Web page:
Here’s a controversial one. Holland is starting to use “decoy Jews” – undercover police wearing yarmulkes and other religious attire to uncover and stamp out anti-Semitic attacks in Amsterdam. The new strategy was the brainchild of Moroccan-born Parliament member, Ahmed Marcouch, after an incident involving Moroccan immigrants harassing a rabbi and children on the streets of Amsterdam. And Mayor Lodewijk Asscher is in full agreement, claiming that hate crimes against Jews are on the rise in the city and all must be done to “keep this phenomenon from growing.” “Decoys” or what we think of as going “undercover” is routinely used to counter other hate crimes. For example, police posing as frail, “grannies” has helped lower street crime. But cops in kippahs is a first – probably anywhere. Blasphemous or bold? Disrespectful or daring? Sacrilegious or savvy? Does the motive outweigh the method? You be the judge.


One of the latest victim categories in Toronto, Canada is … are you ready? The "non-Jewish Shiksa." The term showed up in the latest hate crime study done by the Toronto Police Service. The Canadian Jewish Congress (CJC), which advocates for stronger hate crime laws, is definitely not pleased, calling this new class of victim “absurd." This gantseh megillah raises a few thorny questions: First, what exactly constitutes a “victim group?” And, what is the meaning of “shiksa” in today’s world? In media, it’s become kitchy slang. For example, Sharon Stone described herself as "the ultimate shiksa" in Basic Instinct, Sex and the City’s Charlotte was similarly described as a "shiksa goddess," and on Seinfeld, George explained Elaine’s “shiksa-appeal.”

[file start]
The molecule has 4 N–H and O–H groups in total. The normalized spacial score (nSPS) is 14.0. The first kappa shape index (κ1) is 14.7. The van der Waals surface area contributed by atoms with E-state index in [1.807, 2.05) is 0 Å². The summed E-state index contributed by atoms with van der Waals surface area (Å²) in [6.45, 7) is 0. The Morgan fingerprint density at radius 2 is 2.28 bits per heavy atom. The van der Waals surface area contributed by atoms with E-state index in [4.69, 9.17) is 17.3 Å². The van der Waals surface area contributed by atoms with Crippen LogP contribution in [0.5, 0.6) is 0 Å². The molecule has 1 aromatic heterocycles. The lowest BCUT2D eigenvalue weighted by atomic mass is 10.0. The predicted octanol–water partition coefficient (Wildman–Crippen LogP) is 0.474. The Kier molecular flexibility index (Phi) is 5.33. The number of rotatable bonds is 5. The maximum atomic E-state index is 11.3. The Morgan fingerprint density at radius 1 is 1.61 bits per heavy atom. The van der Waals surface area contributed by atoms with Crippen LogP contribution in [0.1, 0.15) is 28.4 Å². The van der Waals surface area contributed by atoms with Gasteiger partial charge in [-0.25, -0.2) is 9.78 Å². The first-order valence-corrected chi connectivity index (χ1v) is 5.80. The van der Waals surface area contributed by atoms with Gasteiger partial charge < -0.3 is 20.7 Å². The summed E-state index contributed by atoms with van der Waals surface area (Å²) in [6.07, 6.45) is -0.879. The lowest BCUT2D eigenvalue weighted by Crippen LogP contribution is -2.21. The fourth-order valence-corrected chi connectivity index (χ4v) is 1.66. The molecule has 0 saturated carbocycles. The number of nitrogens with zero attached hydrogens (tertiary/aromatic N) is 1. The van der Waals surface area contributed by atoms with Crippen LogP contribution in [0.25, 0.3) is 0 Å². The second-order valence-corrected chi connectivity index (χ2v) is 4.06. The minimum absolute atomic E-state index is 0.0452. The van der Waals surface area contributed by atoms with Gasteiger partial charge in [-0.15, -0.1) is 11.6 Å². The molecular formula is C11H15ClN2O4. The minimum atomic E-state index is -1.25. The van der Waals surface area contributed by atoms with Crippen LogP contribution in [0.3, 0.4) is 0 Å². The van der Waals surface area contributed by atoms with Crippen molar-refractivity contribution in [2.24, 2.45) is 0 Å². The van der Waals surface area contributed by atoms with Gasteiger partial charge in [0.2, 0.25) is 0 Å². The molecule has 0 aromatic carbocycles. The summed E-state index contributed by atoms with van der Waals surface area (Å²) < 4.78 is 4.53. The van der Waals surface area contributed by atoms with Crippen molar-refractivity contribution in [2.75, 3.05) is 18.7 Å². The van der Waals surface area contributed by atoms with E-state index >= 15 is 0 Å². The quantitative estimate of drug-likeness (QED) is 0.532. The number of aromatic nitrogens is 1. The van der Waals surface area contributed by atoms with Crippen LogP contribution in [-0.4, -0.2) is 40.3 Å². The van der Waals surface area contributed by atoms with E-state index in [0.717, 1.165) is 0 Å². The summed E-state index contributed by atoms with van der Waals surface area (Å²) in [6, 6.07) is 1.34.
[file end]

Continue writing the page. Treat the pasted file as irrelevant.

“Non-Jewish Shiksas” a “victim group?” Call me when you see, “GO BACK TO SWEDEN, YOU BLOND, BLUE-EYED BEAUTY” scribbled on a construction site wall!